Possible Employer Liability for an Employee’s Contraction of COVID-19

    Possible Employer Liability for an Employee’s Contraction of COVID-19

    Michael Nail, Associate—Ogletree, Deakins, Nash, Smoak & Stewart, P.C.

    Data suggests the potential for a wave of employment litigation springing from the pandemic. At this early stage, it is difficult to fully anticipate all the types of claims that may be brought by employees and how those claims will be handled by courts or administrative agencies. Through June 2020, a review of national court filings reveals numerous employment lawsuits based on COVID-19–related claims.

    A survey of South Carolina court filings also reveals a variety of employment-related lawsuits based on COVID-19–related claims that fall into the broad categories of FMLA/FFCRA interference/retaliation, wage and hour violations, retaliation/wrongful discharge, discrimination, and unsafe working conditions.

    Thus far, the most common claims relate to safety in the workplace and retaliation. Many of the related claims overlap and allege complaints about reports of unsafe workplaces and adverse action resulting therefrom.

    Given that the foregoing summary derives from filings during a timeframe in which most states, including South Carolina, had some version of a “shelter-in-place” or “stay-at-home” order, and many employers were either not operating or only partially operating, it is likely that these types of lawsuits will increase dramatically in the coming months.

    Can Employers Utilize Any Liability Shields?

    Policymakers have been pushing for immunity legislation at the federal level, but implementation remains uncertain.

    No such legislation has been implemented in South Carolina, but legislation has been proposed. On June 24, 2020, the “South Carolina COVID-19 Liability Safe Harbor Act” (“Safe Harbor Act”) was introduced in the House of Representatives (H. 5527).

    The Safe Harbor Act would provide liability protections for a broad class of businesses and government entities (acting in their capacities as employers and otherwise) (“Covered Entity”) that reasonably adhere to “Public Health Guidance” (as defined in the Safe Harbor Act) in effect at the time of the alleged conduct giving rise to a “Coronavirus Claim.” The Safe Harbor Act defines “Coronavirus Claim” as any cause of action that is related to any actual, alleged, or feared exposure to or contraction of Coronavirus from:

    • the premises of a Covered Entity;
    • the operations, products, or services provided on or off premises of a Covered Entity;
    • the acts or omissions of a Covered Individual or Covered Entity, to include the delay or withholding of medical care; and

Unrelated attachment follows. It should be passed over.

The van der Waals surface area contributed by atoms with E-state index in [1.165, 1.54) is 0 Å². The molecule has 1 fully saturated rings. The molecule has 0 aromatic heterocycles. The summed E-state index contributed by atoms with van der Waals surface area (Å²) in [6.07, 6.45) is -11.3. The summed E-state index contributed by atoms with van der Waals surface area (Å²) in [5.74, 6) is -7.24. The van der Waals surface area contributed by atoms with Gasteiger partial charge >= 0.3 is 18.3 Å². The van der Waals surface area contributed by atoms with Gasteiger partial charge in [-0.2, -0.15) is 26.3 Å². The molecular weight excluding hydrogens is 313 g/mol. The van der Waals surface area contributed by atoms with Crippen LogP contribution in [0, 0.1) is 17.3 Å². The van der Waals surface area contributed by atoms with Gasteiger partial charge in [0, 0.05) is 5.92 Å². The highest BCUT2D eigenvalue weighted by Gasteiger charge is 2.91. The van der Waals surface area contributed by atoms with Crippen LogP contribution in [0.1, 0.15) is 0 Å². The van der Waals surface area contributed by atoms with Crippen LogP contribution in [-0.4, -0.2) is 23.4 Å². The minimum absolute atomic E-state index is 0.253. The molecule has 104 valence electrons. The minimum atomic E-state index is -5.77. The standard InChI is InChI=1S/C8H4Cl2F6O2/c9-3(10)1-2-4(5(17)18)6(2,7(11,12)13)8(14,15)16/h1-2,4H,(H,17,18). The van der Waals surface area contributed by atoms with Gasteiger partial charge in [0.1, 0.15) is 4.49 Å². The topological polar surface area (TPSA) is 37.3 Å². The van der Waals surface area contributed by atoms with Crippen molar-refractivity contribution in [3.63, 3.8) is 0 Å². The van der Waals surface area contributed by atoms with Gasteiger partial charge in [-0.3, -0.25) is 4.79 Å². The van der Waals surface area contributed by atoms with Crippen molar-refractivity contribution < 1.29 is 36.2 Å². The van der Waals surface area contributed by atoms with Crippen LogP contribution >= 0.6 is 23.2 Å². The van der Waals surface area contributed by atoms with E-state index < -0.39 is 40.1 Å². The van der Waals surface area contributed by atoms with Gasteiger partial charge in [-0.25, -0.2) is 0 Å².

• efforts to prevent or delay the spread of the Coronavirus, to include making precautionary equipment or supplies such as personal protective equipment.

    The safe harbor would not apply if a claimant were to prove by clear and convincing evidence that the Covered Entity or Covered Individual caused the injury or damage (1) through knowingly reckless, willful, or intentional misconduct; or (2) by failing to make any attempt to adhere to public health guidance. Observers expect the General Assembly to revisit the proposed law in mid-September.

    Other states already have implemented temporary liability protections for employers, and legislation is pending in others. While these laws vary from state to state, the common theme is to protect employers from tort liability if they comply with applicable safety guidance.

    Does the Workers’ Compensation Bar Apply?

    Some states have enacted special COVID-19 workers’ compensation legislation or are considering COVID-19 amendments to their workers’ compensation laws. The new laws in many states would create a presumption that employees who contracted COVID-19 did so at work. These changes essentially shift the burden of liability from businesses to the state or create a hybrid solution.

    South Carolina has similar legislation pending (HB 5482) in response to the pandemic that would create a workers’ compensation presumption. Specifically, South Carolina’s law would create an easier path for first responders, health care providers and correctional officers who contract COVID-19 to obtain workers’ compensation benefits.

    Should the new law become enacted in its current form, it would almost certainly ensure that a tort claim asserted by a covered employee for exposure to COVID-19 at work would be barred by the workers’ compensation exclusivity doctrine, absent an exception to the bar, such as a deliberate intent to harm.

    TATT Chat, July 16th

    TATT Chat, July 16th

    Welcome                                                                                                                 David Feild, TATT Vice Chair

    Guest Presentation: Jeff Brown, VP of Marketing and Sponsorships, Greenville Drive

    Jeff Brown, VP of Marketing and Sponsorships, Greenville Drive

    In addition to appearing as our guest presenter, Jeff also wrote a guest post on the Staying on Top blog called “Down but Definitely Not Out.” You can read it here.

    • This was supposed to be the Greenville Drive’s 15th anniversary year, but will celebrate next year.
    • Our season was initially delayed; then, a few weeks ago, the entire season was cancelled. There is the economic challenges and then the missed opportunity to tell our anniversary stories this year.